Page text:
NEW YORK, Mar. 3 -- U.S. crude oil price fell on Thursday from its two and half year high as efforts for Libya's peace eased investors worries.
On Thursday, a spokesman for Venezuelan President Hugo Chavez said the Libyan government has accepted Venezuela's plan for an international commission to seek a solution to its turmoil. The statement came after Arab League Secretary-General Amr Moussa earlier said the plan was "under consideration."
This gave oil traders and investors hope for a solution to the Libyan crisis, so the concerns about long-term supply disruption have been eased.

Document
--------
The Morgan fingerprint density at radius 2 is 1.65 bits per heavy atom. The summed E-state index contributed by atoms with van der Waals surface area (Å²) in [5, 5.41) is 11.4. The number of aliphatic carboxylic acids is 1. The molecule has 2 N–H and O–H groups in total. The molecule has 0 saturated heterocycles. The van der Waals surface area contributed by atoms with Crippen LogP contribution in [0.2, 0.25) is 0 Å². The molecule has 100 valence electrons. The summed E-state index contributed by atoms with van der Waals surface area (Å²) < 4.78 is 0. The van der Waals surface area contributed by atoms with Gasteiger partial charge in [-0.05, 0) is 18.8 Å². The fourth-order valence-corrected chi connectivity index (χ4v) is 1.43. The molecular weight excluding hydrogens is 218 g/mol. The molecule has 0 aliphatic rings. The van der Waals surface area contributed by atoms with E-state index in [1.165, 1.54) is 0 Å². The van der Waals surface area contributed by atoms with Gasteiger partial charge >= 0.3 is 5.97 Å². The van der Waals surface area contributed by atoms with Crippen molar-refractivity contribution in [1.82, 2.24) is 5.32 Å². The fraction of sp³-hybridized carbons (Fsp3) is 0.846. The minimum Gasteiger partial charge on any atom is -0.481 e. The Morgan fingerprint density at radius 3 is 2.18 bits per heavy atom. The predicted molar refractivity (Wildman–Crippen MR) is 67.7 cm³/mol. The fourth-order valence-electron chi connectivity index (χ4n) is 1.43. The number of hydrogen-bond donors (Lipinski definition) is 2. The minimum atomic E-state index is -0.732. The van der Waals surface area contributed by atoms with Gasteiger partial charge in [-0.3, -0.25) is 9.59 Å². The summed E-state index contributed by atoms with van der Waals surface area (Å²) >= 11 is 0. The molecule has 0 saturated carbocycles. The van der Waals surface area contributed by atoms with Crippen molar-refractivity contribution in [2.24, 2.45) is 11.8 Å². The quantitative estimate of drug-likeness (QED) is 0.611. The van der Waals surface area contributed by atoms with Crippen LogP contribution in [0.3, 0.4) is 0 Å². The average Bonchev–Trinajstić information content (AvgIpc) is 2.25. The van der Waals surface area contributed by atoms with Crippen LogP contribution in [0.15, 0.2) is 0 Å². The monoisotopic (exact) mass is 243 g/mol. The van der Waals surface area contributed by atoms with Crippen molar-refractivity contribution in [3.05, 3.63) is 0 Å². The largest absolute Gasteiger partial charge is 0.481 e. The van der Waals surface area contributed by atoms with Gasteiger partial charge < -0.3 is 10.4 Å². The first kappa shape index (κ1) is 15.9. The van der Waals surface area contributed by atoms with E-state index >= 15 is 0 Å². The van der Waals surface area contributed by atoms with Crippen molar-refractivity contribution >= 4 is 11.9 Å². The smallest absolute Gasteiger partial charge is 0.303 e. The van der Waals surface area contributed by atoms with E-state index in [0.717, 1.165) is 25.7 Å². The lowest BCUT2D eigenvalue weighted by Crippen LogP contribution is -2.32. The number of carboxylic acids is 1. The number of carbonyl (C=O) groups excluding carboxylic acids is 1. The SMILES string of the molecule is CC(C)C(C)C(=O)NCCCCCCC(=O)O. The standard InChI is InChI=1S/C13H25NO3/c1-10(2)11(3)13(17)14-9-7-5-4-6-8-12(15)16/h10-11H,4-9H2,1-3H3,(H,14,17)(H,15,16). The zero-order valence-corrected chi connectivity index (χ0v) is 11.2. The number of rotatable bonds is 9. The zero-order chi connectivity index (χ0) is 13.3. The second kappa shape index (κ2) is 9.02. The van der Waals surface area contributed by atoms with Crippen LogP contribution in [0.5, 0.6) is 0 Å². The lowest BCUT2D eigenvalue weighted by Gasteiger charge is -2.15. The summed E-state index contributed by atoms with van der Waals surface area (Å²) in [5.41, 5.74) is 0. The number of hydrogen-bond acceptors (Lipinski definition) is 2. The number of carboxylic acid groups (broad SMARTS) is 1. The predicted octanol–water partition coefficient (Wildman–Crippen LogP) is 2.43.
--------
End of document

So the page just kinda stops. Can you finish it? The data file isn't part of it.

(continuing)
And some analysts thought the oil market is now overbought after two days of strong gains. So the retreat on Thursday was also a technical indicator.
Because of continuing violence, the OPEC member state Libya's output has fallen 850,000 to 1 million barrels per day according to the International Energy Agency, which weighted heavily in the oil markets and sent oil prices surge in the past two days.
Light, sweet crude for April delivery dropped 32 cents to settle at 101.91 dollars a barrel on the New York Mercantile Exchange. In London, Brent crude also fell 1.56 dollars to 114.79 dollars a barrel.